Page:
Is the Natural History Museum right to get rid of 'Dippy'? We asked two writers with very different opinions to give us their views. Here, Tom Mendelsohn says yes. To read why Charlie Cooper says no, click here.
The internet has been wracked with grief this morning, with the news that ‘Dippy’, as literally no one has ever called it, the famous, enormous diplodocus skeleton that dominated the front hall of the Natural History Museum, is to end his tenure as the best exhibit in Britain.
Instead, to the unquenchable misery of so many overgrown children, the museum is preparing to hang the bones of a common or garden blue whale from the ceiling.
The people are rallying, however. There’s a hashtag, there’s a petition, and you can bet your sweet bippy that there’ll be some gratingly twee protest of some sort to follow, as a public who can’t quite ever let go has its say.
There hasn’t been such a blossoming of shared national pain since the mists of a few weeks ago, when Cadbury’s announced minor changes to the recipe of the gritty milk byproduct it calls Crème Eggs, when again, the middle class outrage machine span itself into apoplexy. Apparently the specific make-up of cloying cocoa-flavoured e-numbers is a major issue of our time. People lost their minds over it, generating a dying stars’ worth of heat, light and money-can’t-buy PR over triviality.
And now they’re at it again, with just as much purpose for just as pointless a cause. Old Dippy, whose dumb dinosaur brain might be turning in its grave over such an insulting name were it not stood in a giant Victorian foyer, has only even been there in for 35 years or so - it’s not like we’re bulldozing Stonehenge. Anyway, its very existence is a malicious lie: the fossil is a cast.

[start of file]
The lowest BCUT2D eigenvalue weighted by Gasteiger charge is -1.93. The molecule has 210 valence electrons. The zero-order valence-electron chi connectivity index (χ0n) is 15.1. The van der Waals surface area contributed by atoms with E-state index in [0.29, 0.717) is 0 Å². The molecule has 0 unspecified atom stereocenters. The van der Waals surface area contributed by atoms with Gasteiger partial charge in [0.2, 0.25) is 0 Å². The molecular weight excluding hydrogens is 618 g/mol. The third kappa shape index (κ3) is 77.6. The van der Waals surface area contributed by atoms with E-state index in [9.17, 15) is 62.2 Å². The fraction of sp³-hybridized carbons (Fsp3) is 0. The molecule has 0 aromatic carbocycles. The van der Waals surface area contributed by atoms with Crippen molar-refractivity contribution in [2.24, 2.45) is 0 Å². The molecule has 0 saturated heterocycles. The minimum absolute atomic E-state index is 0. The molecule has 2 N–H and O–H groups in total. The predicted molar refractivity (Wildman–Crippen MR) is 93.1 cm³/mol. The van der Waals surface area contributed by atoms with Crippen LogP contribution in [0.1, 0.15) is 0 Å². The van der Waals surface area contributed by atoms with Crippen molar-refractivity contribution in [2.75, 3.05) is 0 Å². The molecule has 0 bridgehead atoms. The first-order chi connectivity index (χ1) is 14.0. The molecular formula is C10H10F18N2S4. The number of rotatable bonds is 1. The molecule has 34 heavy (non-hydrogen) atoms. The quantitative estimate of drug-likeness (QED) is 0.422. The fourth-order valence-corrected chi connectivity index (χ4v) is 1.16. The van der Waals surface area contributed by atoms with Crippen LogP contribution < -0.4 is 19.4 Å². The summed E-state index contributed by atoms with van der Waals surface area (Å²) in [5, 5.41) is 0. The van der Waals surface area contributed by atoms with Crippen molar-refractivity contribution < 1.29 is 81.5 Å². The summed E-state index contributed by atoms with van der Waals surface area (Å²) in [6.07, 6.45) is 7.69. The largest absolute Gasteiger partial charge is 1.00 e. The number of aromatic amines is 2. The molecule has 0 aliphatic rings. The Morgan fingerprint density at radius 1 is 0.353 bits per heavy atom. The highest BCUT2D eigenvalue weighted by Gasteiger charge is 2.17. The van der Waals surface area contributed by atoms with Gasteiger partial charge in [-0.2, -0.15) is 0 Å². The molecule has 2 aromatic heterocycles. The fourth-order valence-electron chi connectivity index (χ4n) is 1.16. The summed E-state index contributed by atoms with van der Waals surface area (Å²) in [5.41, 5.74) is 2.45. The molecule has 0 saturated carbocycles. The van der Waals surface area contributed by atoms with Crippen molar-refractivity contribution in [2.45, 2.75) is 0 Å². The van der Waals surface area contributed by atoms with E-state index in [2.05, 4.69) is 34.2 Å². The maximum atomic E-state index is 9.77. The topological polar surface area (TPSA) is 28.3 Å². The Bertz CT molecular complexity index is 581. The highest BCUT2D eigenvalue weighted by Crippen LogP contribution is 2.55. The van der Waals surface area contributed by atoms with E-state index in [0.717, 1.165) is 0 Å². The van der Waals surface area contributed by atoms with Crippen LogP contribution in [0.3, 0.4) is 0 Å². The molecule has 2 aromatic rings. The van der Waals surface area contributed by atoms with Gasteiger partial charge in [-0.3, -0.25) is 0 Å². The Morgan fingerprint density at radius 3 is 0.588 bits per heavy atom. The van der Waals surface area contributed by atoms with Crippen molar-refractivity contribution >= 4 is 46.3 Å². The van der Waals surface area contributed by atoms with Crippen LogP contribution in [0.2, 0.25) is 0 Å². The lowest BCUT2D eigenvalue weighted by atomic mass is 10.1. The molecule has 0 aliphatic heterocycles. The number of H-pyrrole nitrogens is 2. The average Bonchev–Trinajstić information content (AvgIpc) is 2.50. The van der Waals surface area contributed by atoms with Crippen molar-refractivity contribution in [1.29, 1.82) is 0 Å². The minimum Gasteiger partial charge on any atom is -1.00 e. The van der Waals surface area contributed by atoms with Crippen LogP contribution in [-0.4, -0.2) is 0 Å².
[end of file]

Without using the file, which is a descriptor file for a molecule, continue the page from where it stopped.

In pictures: 12 amazing archaeological discoveries
In pictures: 12 amazing archaeological discoveries
1/12 Ancient forest, discovered in February 2014
Ancient forest revealed by storms. The recent huge storms and gale force winds that have battered the coast of West Wales have stripped away much of the sand from stretches of the beach between Borth and Ynyslas. The disappearing sands have revealed ancients forests, with the remains of oak trees dating back to the Bronze Age, 6,000 years ago. The ancient remains are said by some to be the origins of the legend of ‚Cantre‚r Gwealod‚ , a mythical kingdom now submerged under the waters pif Cardigan Bay
2/12 Medieval royal palaces, discovered in November 2014
Archaeologists in southern England have discovered what may be one of the largest medieval royal palaces ever found – buried under the ground inside a vast prehistoric fortress at Old Sarum. The probable 12th century palace was discovered by archaeologists, using geophysical ground-penetrating ‘x-ray’ technology to map a long-vanished medieval city which has lain under grass on the site for more than 700 years
3/12 The Dead Sea Scrolls, discovered ca. 1950
The Dead Sea Scrolls are almost 1,000 biblical manuscripts discovered in the decade after the Second World War in what is now the West Bank. The texts, mostly written on parchment but also on papyrus and bronze, are the earliest surviving copies of biblical and extra-biblical documents known to be in existence, dating over a 700-year period around the birth of Jesus. The ancient Jewish sect the Essenes is supposed to have authored the scrolls, written in Hebrew, Aramaic and Greek, although no conclusive proof has been found to this effect